Monday, May 12, 2008

The ultimate humiliation?

No one could claim that Alistair Darling is an impressive figure, but the post he holds is one of the great offices of state, in a nation that once ruled half the world and is still a significant economic power.

Not least of his duties as Chancellor of the Exchequer is to maintain a grip on the nation’s finances in such a way that he limits – as far as is possible – the scourge of inflation, of which recently food price increases have formed a significant component.

What therefore should we make of the latest news from Reuters via The Guardian that the holder of the second-most important political office of the nation (described by Reuters as the "British finance minister") is having to go cap in hand to the EU to ask – pretty please – for action "to counter food inflation".

Darling, it appears, has written to his EU member state counterparts to "urge" them to extend the suspension of import tariffs on grains - lifted in December when the commission finally realised that there was a "food crisis" in progress – and to re-think the biofuels policy "to help ease soaring food prices in the 27-nation bloc."

Incapable of taking action on his own account, - "impotent" might be a better word – Darling is reduced to pleading with the "colleagues", telling them that: "The EU has a clear responsibility to play a full role in the international community's collective efforts to address the consequences of spiralling food prices by tackling the causes."

He then adds: "It is unacceptable that at a time of significant food price inflation the EU continues to apply very high import tariffs on many agricultural commodities."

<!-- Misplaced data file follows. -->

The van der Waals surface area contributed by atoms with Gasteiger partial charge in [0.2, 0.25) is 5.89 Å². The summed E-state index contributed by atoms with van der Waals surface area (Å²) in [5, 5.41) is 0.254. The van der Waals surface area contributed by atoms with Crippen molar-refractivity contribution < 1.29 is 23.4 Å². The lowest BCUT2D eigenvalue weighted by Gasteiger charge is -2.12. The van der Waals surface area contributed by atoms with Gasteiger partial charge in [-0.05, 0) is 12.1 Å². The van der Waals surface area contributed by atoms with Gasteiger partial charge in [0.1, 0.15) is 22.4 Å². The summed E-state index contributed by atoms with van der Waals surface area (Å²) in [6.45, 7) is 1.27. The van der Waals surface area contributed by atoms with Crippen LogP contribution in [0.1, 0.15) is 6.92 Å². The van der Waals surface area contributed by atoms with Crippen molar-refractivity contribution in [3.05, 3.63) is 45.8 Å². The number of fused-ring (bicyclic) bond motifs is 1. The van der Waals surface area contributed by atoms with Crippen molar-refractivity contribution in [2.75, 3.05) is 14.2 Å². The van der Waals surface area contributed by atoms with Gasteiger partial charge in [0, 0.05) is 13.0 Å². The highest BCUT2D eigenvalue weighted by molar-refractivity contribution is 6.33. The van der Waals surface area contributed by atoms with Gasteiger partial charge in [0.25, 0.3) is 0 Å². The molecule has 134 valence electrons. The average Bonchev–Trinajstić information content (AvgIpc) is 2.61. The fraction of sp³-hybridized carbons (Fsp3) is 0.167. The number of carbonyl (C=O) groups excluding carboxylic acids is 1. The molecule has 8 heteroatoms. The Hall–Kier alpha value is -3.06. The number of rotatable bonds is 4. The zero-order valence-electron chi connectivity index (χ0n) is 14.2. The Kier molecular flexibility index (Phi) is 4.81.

Without even the means to vary agricultural policy – this being an exclusive competence of the EU – he also pleads for an end to direct payments to EU farmers and the phasing out of all elements of the Common Agriculture Policy that are designed to keep agricultural prices in the region above world market levels.

"Barriers and distortions in the global food market increase volatility and stifle the incentives to increase supply to match demand," he writes – although he might just as well have written it on toilet paper and flushed it down the loo, for all the effect it will have on France and Germany.

The worst of it all is that the spectacle of the Chancellor of the Exchequer having to write grovelling letters to the EU, asking them to consider action - which, a few decades ago, his predecessors would have taken without even thinking about it – is so unremarkable that it just gets routine coverage in a "feed article" generated by a news agency.

Meanwhile, as Bruno Waterfield informs us, the real business of government goes on, in the couloirs of Brussels, away from the prying eyes of the democratic process.

How the mighty have fallen.


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